By placing hands superiorly upon the abdomen and inferiorly on or around the sacrum, along with the engagement of the superficial layer of fascia, the autonomic nervous system responds with various autonomic phenomena to lower sympathetic tone and create a parasympathetic response.
AUTONOMIC NERVOUS SYSTEM RESPONSE
This response usually takes the form of fasciculation activity (trembling or twitch response), shaking, jerking, skin colour changes, clamminess, laughing, peristalsis (tummy rumbles and gurgles) and glazing or glassiness of the eyes; these are all signs of autonomic discharge. (Shea 1995)
TRANSVERSE FASCIAL PLANES
Simultaneously two-pointing the abdomen allows reflexive relaxation to the deeper transverse fascial planes known as diaphragms. Relaxing deeper transverse planes allows for more consistent re-organization of fascial restrictions.
LOW FORCE-LONG DURATION
Since fascia is continuous and ubiquitous, along with its’ ability to respond to low-force and long duration stretch or compressive force (Leon Page 1950), it has the potential to alter the sol-gel relationship; thus relaxing and changing functional and structure dysfunction along with the reduction of pain.
PREPARING THE AREA INDIRECTLY
This greatly assists with any sciatica dysfunction. Thus preparing an area by the fascial use of two-pointing with upmost consideration given to autonomic phenomena, will allow for more rapid and speedy intervention with regard to a dysfunction like sciatica.
TWO-POINTING WITH LEVERAGE COMPRESSION
Two-pointing is just the first in a series of fascial techniques employed to work with sciatic conditions. Essentially determine whether stretch or compressive force technique is desirable, and then used in conjunction with movement techniques (usually passive positional release); one can reflexively relax the whole gluteal structure, thus employing deeper and effective muscular intervention. By considering the myofascial component, one can effectively treat sciatica-like dysfunction usually lowering pain significantly.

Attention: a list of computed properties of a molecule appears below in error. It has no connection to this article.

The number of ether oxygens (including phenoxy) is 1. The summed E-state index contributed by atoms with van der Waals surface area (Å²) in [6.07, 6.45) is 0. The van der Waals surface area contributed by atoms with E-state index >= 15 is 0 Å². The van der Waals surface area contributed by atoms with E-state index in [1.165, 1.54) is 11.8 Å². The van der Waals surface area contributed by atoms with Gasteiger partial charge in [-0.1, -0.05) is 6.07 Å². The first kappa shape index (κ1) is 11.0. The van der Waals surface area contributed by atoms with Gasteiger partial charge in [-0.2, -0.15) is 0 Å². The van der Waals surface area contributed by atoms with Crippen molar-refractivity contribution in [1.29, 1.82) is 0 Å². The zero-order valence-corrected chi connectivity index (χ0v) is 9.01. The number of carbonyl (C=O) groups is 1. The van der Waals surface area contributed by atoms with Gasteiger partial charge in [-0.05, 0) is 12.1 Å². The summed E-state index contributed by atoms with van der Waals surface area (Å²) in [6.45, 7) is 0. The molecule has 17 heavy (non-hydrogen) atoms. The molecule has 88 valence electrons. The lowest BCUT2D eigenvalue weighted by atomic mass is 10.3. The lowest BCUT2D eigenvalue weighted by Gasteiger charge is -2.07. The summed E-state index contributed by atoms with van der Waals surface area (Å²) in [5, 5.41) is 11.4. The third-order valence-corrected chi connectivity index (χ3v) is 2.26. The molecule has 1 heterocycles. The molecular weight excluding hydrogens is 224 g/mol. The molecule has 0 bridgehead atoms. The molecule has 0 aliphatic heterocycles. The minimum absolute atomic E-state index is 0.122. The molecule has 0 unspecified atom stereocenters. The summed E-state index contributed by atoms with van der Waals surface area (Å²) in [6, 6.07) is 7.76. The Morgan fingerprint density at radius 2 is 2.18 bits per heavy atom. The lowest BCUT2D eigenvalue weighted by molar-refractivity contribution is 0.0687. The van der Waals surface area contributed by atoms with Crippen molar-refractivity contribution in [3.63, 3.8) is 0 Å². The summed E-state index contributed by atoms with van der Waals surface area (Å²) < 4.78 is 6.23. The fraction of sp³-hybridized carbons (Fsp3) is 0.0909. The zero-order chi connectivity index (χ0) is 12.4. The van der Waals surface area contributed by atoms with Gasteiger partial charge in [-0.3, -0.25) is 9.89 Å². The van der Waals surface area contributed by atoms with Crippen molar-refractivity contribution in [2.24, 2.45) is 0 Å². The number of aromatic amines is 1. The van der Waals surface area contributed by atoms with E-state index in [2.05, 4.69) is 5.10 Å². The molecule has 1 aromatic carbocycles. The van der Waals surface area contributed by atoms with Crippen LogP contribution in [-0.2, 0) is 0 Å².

PREPARING THE AREA
After parasympathetic response is achieved, the soft-tissue is ready to be cued and facilitated towards release and movement. This can be achieved by using either ischemic direct pressure, stretch or compressive methods. In IFR we will use compressive methods, if possible, over stretching technique. The visceoelastic-plastic nature of the tissue allows for the reflexive phenomena of unwinding. If one attempts to exaggerate a distortion pattern instead of attempting to elongate or stretch, the nervous system response proprioceptively will be to “let go”, unwind and release. Thus achieving critical collangenous inter-fibre “space”.
FASCIA AS A FUNCTIONAL JOINT
Fascia is actually considered a “functional joint” (Oschman 1997). It allows for freedom of movement when properly relaxed. Creating space and support is the primary function of the fascia. Once a “slackening” is achieved within the “fascial sleeve”, the ability to facilitate muscular change is increased.
1. Jobs Body, a Handbook for Bodywork, Deane Juhan, Hill Press, Inc. NY. 1987 Chapter 3 pp 68-69
2. Myofascial Releasing, John Barnes, P.T. & Rehabilitation Services, Inc. 1990
3. Myofascial Release Textbook, Michael Shea, Ph.D Somatic Psychology, Self-Published, 1995 pp 45-56
4. Readings on the Scientific Basis of Bodywork, Energetic & Movement Therapies, James & Nora Oschman, Self-published Collection, 1997
5. Clinical Application of Neuromuscular Techniques Vol. One, Leon Chaitow & Judith Walker DeLany, Churchill Livingston, 2000, Chapter 3 pp 30-31